A Wireless Company For Your Portfolio
Ash is a member of The Motley Fool Blog Network -- entries represent the personal opinion of the blogger and are not formally edited.
Verizon (NYSE: VZ) is the United States’ largest wireless telecom company with over 110 million subscribers. As well as operating the nation’s largest wireless network, Verizon also delivers TV, internet, and landline phones to customers through their Verizon FiOS service.
Verizon was formed in June of 2000 via a merger of Bell Atlantic and GTE. Their current network covers 290 million people in the United States and provides services to over a third of them.
Verizon operates their wireless network in all 50 states, their wireline network in 28 states, and offers products to 19 different countries.
Wireline made up for 37% of Verizon’s revenue in 2011 and domestic wireless made up the other 63%.
The Bosses & Owners
Lowell McAdam is the Chairman and Chief Executive Officer at Verizon and he has been in those roles since September 2010. During his time at the helm of the company Verizon has returned 37%, beating the S&P 500 by around 9%.
Insiders at the company account for less than 1% of total ownership, this is not surprising due to the size and formation of Verizon. Institutions hold 55% of the float in Verizon with the largest holder being The Vanguard Group, holders of 125 million shares or 4.38% of the company.
How is it Performing?
Over the last 12 months Verizon has failed to beat the S&P 500. The company has returned 9% and the broader market would have given the investor a 14.93% gain.
Over the last decade, Verizon has grown sales. In 2002, sales were $67.06 billion and they have grown to $110.88 billion in 2011, a 65% growth rate, or approximately 5.2% on an annualized basis. Over the same time period, EPS in the company has dropped from $1.67 to $0.85.
The 5-year annual average sales growth is 4.69% for Verizon while the industry as a whole is at 12.27%. Dividends at the company are growing by a rate of 4% per year over the last five years.
The P/E ratio is 40.6 at the time of writing. Price/sales is a lot healthier looking at 1.09 and the price/book is a little on the high side at 3.3.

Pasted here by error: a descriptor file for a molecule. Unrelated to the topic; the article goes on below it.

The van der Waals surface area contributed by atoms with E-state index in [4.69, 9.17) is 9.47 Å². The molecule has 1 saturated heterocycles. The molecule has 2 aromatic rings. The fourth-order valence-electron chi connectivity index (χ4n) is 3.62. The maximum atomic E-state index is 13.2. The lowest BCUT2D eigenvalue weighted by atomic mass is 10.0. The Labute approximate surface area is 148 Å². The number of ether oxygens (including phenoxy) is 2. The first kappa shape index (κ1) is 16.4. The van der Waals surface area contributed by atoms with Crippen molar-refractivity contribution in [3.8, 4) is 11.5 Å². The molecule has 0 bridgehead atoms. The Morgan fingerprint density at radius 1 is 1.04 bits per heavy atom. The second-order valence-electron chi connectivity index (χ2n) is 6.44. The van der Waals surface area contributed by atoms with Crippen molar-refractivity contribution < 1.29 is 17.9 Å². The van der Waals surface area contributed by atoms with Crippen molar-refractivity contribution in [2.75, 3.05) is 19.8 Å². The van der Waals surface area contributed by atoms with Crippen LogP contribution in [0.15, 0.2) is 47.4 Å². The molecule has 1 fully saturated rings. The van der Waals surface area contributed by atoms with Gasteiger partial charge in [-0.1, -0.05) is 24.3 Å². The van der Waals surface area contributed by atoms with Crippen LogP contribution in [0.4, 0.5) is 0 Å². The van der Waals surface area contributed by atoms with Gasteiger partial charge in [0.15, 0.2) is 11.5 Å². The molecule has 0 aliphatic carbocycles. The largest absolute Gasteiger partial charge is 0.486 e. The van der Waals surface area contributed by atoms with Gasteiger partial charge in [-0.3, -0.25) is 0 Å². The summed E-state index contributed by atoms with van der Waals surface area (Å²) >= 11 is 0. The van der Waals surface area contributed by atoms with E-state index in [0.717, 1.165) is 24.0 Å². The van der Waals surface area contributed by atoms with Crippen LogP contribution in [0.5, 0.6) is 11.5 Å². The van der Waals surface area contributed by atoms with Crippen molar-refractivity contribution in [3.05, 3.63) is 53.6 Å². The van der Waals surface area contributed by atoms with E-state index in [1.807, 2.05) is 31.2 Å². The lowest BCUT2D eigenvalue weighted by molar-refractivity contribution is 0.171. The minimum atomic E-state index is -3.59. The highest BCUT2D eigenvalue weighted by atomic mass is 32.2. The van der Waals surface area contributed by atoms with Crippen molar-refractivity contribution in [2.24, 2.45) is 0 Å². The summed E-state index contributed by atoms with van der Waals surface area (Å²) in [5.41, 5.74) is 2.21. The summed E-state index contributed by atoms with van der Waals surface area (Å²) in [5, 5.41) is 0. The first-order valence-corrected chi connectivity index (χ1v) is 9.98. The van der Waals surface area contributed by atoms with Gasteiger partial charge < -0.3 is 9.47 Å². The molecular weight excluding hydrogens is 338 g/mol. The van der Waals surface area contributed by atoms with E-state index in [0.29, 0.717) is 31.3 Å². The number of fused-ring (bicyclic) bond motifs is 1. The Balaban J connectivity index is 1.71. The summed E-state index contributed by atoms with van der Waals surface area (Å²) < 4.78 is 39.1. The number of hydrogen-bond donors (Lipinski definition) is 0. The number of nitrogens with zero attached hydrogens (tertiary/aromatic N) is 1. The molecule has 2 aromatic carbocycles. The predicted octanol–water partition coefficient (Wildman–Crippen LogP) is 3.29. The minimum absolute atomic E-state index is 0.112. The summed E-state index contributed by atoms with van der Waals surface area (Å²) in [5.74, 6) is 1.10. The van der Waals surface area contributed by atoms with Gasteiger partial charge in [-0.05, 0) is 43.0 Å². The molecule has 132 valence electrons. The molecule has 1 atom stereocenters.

Management at Verizon is quite efficient; the company earns $63,000 per employee while the industry standard is around $36,000.
AT&T poses the biggest threat to Verizon in both the wireless game and the digital TV/ home internet industry with AT&T U-Verse. Both companies have a strong foothold in the wireless market and I think they will continue duking it out for subscribers for some time to come.
Sprint holds the greater advantage in the current wireless arms race though as they have so much to gain. The company is one of the few that still offers unlimited wireless packages and as they continue to tout that, they continue to gain in their subscriber numbers.
Take a look at this chart for company vs. company specs:
|Mobile Subscriber Share %||31%||33%||17%|
|10GB Data Cost||$100||$80||Included in unlimited plan|
|Revenue Growth 5YR||1.79%||4.15%||-2.92%|
As you can see from above, Verizon is the winner in a majority of the categories that investors look at the most for their long term holders. Sprint does not make a profit and their revenue growth over the last five years is actually negative. Verizon averages 4.15% per year for that same category which is more than reasonable for a company of its size.
AT&T does offer a bigger dividend but both companies have an alarmingly high payout ratio according to Morningstar. AT&T is clocking in at 230% whereas Verizon's payout ratio is 185%.
In terms of caps, it would seem that the Fool's prefer Verizon out of the three wireless providers.
The significant competition in the US wireless field may impair Verizon’s market share over time. In an industry where technology is ever changing, Verizon must keep pushing to invest in the latest and greatest in order to ensure that neither Sprint nor AT&T are able to catch up.
The company could also see many regulatory issues which could bring a halt to some methods of their business. While it is unlikely that the FTC will do anything detrimental to the profits at these companies, it certainly isn’t out of the question.
Verizon isn't going anywhere. This company is for the long term investor and it is definitely the company to go with if you want to diversify into the wireless providers. Verizon offers a hefty dividend to investors and also continues to provide a decent year-over-year revenue growth statistic.
The P/E ratio is a little high but this is the norm for utility and phone service providing companies as they offer stability and a high dividend.
If you want to go with the riskier play in the wireless market then Sprint is the horse you should bet on.
Ash1402 has no positions in the stocks mentioned above. The Motley Fool has no positions in the stocks mentioned above. Try any of our Foolish newsletter services free for 30 days. We Fools may not all hold the same opinions, but we all believe that considering a diverse range of insights makes us better investors. The Motley Fool has a disclosure policy. Is this post wrong? Click here. Think you can do better? Join us and write your own!